Last year flying back to the US from London on one of my visits, I had the misfortune to be seated next to a rather obnoxious woman from Nashville who was bemoaning the lack of country music in England. Seems she wanted to find the latest CD by Tim McGraw—or some other hat act—and came up empty at the small town Boots shop (English drugstore chain) she visited. Well, that spurred me onto one of my soapbox spiels where I basically explained all about how American country music is actually quite popular in the UK and Ireland. Just ask Garth Brooks or Reba McEntire about how much money has filled their hefty coffers from these regions and about all their sell-out tours and mobs of fans. But it’s not just mainstream Nashville country that plays well over there, but also plenty of alternative country, hardcore honky tonk, and roots rock going all the way back to good ole Hank Williams. And more traditionally marginalized artists such as Gram Parsons have also been a strong influence on generations of British musicians.
So it’s really not surprising when a band like Mojave 3, formed from the ashes of the shoegazer band Slowdive, offers up rustic country pop to its British base. Hell, Ronnie Lane quit the Faces so he could tramp around the countryside with his gypsy-like entourage of brilliant rag-tag musicians playing a particularly English brand of country-folk to all comers. Like Lane, Mojave 3 puts an English spin on country, essentially creating country-informed English pop music as opposed to hardcore traditional American country. Mojave 3 has been criticized on occasion for their “too polite” approach to country music, but that argument really misses the point entirely. Excuses for Travellers—and Mojave 3’s previous work—isn’t meant to be heart-wrenching, cry-in-your-beer type of stuff. It’s pastoral, complicated pop with an innate sense of melancholy that draws more from the Nick Drake school of songwriting than the Merle Haggard school of classic American country.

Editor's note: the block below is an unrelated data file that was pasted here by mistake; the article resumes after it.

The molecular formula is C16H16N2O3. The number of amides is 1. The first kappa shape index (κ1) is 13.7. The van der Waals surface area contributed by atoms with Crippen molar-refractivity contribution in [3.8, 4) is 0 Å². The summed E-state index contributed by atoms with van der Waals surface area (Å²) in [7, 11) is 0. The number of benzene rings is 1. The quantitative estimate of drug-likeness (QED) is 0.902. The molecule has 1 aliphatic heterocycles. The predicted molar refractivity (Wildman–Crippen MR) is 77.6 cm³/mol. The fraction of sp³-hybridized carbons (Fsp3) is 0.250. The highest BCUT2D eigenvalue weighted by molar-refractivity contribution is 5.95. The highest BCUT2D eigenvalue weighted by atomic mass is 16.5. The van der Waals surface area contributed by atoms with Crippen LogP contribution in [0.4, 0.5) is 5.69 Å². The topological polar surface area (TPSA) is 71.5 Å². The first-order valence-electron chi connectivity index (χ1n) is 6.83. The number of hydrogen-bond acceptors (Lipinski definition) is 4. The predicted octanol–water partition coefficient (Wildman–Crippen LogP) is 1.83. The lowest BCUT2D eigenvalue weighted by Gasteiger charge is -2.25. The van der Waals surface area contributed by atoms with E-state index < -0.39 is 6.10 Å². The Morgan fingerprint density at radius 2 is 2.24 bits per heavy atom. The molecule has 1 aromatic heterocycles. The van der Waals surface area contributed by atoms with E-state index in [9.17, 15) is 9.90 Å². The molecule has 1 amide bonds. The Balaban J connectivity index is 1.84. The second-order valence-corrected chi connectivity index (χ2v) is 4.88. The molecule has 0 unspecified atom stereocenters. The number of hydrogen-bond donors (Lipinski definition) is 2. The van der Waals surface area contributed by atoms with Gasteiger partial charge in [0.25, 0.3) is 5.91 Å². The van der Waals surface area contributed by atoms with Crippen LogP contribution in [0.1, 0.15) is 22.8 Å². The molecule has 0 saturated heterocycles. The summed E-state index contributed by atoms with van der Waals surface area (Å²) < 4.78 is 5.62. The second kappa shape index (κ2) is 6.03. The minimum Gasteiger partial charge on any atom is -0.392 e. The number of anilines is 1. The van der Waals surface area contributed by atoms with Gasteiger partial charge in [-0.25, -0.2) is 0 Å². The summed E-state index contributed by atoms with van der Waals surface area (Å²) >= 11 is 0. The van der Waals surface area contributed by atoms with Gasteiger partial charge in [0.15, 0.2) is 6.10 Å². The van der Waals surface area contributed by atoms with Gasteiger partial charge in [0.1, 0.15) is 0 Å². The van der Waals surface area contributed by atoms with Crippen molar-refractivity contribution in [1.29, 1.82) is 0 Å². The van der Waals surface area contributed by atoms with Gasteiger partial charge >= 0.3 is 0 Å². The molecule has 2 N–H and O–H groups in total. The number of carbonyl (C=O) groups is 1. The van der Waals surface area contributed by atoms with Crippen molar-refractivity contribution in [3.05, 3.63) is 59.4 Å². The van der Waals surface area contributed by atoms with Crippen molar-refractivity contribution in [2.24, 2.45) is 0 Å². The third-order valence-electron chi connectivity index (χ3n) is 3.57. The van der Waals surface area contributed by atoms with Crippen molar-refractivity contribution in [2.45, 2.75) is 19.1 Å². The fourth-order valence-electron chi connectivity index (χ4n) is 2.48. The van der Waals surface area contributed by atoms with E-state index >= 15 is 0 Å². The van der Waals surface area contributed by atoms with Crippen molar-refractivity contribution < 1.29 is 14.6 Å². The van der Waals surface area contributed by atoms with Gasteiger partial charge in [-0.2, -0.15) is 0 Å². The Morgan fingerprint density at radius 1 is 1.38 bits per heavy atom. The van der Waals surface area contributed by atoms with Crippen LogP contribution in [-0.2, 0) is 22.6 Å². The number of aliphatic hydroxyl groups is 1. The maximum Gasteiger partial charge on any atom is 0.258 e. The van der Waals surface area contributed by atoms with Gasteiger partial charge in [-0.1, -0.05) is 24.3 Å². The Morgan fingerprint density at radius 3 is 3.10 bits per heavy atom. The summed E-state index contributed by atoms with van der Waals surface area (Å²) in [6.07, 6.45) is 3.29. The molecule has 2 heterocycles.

// Sound Affects
"The man whose songs were recorded by Johnny Cash, Alan Jackson, Ricky Skaggs, David Allan Coe, The Highwaymen, and countless others succumbs to time’s cruel cue that the only token of permanence we have to offer are the effects of shared moments and memories.READ the article